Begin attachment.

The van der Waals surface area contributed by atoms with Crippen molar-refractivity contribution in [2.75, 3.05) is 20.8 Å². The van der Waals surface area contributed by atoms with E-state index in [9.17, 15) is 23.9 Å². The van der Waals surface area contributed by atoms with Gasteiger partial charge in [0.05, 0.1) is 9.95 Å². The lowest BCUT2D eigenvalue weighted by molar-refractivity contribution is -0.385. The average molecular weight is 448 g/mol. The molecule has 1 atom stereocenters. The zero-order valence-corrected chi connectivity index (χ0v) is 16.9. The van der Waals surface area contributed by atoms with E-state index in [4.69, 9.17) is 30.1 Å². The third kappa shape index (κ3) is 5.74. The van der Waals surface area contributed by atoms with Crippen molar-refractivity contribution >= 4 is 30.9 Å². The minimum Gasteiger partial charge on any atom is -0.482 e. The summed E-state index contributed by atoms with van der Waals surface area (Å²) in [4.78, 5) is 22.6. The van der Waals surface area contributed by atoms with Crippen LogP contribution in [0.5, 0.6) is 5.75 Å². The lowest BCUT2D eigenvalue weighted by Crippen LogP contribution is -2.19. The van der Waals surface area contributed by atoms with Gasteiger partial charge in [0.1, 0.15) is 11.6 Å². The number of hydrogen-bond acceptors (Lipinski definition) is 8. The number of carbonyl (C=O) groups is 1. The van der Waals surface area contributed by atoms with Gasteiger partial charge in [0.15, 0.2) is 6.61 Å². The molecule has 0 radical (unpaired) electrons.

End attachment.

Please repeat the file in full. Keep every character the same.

The van der Waals surface area contributed by atoms with Crippen molar-refractivity contribution in [2.75, 3.05) is 20.8 Å². The van der Waals surface area contributed by atoms with E-state index in [9.17, 15) is 23.9 Å². The van der Waals surface area contributed by atoms with Gasteiger partial charge in [0.05, 0.1) is 9.95 Å². The lowest BCUT2D eigenvalue weighted by molar-refractivity contribution is -0.385. The average molecular weight is 448 g/mol. The molecule has 1 atom stereocenters. The zero-order valence-corrected chi connectivity index (χ0v) is 16.9. The van der Waals surface area contributed by atoms with E-state index in [4.69, 9.17) is 30.1 Å². The third kappa shape index (κ3) is 5.74. The van der Waals surface area contributed by atoms with Crippen molar-refractivity contribution >= 4 is 30.9 Å². The minimum Gasteiger partial charge on any atom is -0.482 e. The summed E-state index contributed by atoms with van der Waals surface area (Å²) in [4.78, 5) is 22.6. The van der Waals surface area contributed by atoms with Crippen LogP contribution in [0.5, 0.6) is 5.75 Å². The lowest BCUT2D eigenvalue weighted by Crippen LogP contribution is -2.19. The van der Waals surface area contributed by atoms with Gasteiger partial charge in [0.1, 0.15) is 11.6 Å². The number of hydrogen-bond acceptors (Lipinski definition) is 8. The number of carbonyl (C=O) groups is 1. The van der Waals surface area contributed by atoms with Gasteiger partial charge in [0.15, 0.2) is 6.61 Å². The molecule has 0 radical (unpaired) electrons.